Elin Gregory lives in South Wales and works in a museum in a castle built on the edge of a Roman fort! She reckons that’s a pretty cool job. It certainly provides more than enough inspiration for her writing.
“The button from a military jacket found in an orchard, a 16th century Venetian coin found between the cobbles of a Welsh street, a carnelian from a Roman signet ring – one can’t handle them without wondering who lost them, how much they regretted it and what kind of disaster was sparked off by the loss.”
Although Elin usually writes on historical subjects, she has also written contemporary and historical paranormals, science fiction, crime and a Western, none of which have, as yet, been published. She likes her heroes hard as nails but capable of tenderness when circumstances allow.
Elin Gregory - A Taste Of Copper
Published: 26 September, by Love Lane Books
Cover Art by: Meredith Russell
Your master has the field for today, but his name, whatever it might be, is without honour.
Olivier the squire worships the Black Knight and takes a fierce joy in his prowess as he defends a bridge against all comers. Olivier only wishes that his master loved him as much in return instead of treating him as a servant and occasional plaything.
Then word comes that the King desires to cross the bridge. With an army approaching, a bright eyed archer enticing him to desert and the first cracks beginning to show in the Black Knight's gruff demeanour, Olivier is left wondering if his honour is worth more than a chance for happiness.
My Rating: 3.5 of 4 Stars
(Short&Light Read Category)
(Short&Light Read Category)
This is a story of one knight's honor as dictated by his code of chivalry in the times of the Middle Ages. Honor was the by all and end all of a knight and live or die, the honor of the man overrides all sense of logic and feelings.
The Black Knight, Sir Maheris Schade, was a master in both battle and codes of chivalry. He was sworn to keep all from crossing the bridge as his Lord and Master escaped with the rest of his people deeper within the country. Logic dictated that his Lord was wrong but Maheris was sworn and so was obligated to keep his word. Live or die. And so he kept the bridge from all passers.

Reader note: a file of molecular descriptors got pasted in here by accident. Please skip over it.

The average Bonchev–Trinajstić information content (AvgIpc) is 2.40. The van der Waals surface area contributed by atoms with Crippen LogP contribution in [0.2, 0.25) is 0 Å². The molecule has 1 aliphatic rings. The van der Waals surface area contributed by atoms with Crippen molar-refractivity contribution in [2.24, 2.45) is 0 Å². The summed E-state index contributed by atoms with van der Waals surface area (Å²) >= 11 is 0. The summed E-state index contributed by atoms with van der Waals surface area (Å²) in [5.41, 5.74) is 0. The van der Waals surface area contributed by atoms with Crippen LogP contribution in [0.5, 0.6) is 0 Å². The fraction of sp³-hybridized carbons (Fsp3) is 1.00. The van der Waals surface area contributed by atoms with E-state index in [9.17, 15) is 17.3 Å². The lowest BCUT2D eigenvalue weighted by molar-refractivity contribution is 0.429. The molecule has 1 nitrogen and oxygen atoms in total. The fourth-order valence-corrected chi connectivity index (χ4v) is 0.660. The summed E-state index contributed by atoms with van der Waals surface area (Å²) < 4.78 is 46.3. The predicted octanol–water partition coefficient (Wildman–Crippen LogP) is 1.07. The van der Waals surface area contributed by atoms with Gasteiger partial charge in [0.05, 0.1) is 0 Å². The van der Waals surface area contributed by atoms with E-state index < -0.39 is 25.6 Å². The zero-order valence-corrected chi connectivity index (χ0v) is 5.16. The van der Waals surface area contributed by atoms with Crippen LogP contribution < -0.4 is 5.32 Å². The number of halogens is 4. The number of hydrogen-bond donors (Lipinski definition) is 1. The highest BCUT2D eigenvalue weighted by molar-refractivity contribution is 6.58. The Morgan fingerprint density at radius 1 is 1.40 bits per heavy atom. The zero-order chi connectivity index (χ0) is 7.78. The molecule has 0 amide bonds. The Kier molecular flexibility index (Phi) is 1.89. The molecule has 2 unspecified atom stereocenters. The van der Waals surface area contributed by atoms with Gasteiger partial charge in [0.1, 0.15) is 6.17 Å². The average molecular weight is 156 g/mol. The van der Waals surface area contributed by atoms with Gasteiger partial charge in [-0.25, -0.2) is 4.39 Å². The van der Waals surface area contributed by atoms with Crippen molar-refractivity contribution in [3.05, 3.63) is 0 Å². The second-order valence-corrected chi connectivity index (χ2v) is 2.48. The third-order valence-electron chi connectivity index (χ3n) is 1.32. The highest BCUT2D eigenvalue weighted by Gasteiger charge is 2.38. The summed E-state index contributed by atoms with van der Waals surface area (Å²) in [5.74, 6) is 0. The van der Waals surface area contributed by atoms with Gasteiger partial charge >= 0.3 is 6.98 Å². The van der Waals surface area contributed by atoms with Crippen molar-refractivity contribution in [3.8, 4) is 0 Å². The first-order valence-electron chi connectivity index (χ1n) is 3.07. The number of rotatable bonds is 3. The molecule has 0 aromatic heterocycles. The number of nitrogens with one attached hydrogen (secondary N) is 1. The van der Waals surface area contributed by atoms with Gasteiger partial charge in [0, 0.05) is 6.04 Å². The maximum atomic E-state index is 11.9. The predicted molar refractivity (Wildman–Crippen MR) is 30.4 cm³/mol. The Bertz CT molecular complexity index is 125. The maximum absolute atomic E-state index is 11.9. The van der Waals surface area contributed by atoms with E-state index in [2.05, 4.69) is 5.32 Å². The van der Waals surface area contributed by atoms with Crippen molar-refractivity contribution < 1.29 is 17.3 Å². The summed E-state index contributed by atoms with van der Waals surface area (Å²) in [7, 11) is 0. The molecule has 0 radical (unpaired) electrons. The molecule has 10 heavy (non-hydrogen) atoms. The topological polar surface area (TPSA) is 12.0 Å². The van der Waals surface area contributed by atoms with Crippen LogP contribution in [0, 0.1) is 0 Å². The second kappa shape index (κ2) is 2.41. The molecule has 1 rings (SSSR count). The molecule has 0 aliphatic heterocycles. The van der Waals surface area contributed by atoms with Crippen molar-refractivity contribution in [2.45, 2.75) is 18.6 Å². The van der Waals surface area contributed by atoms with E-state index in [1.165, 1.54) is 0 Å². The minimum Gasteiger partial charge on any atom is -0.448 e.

Olivier was Maheris' squire and so was just as duty-bound to keep his master's honor. His logic dictated his master was condemned to die but he had to keep him alive. He loved his master as no man should. If only his master would return his feelings.
When the King decides to cross the bridge, it was Maheris who kept them at bay but it was Olivier who had to hold talks for his master. There, he meets the archer who would tempt his desires and lure him to play traitor to his master.
This is a short story and was a fast read but it was filled with the right action, the right bits of romance and erotica. It is also a read that allows us to catch a glimpse into the illogical sense of chivalry that ruled the day and so was frustrating enough to give us a bit of drama. Elin Gregory successfully tells this story of romance and chivalry involving two men whose status in life and court made love and romancing almost impossible in these times.
Olivier knelt at his master’s side and used a little of the hot water and a clean rag to clean around the gash. More blood ran as he pinched the flesh to search the wound, but it had to be done. There—almost invisible against the flesh—a shred of thread from the torn shirt. Such a thing caused bad humours in a wound, caused it to stink and rot, could cause a limb to blacken, a man to die. Olivier took a silver needle and silk thread. He seared the needle in flame and soaked the thread in spirit. Even in the dimness of the pavilion, the tip of the needle shone bright against the exposed meat of Maheris’s arm. Olivier teased out the shred of fabric, wincing on Maheris’s behalf as the muscle tensed, then closed the wound with three even stitches.
Maheris breathed deeply through his nose, his right hand clenching on the arm of his chair until Olivier was sure the wood would crack, but he made no sound at the bite of the needle. Olivier pushed his hair back from his cheek with his wrist, grimacing at the scent of blood on his hands. He could taste the coppery tang of it, mingling with the far more pleasant smell of Sir Maheris’s sweat.
“Done, sir,” he whispered once the final stitch had been tied off, the bandage secured.
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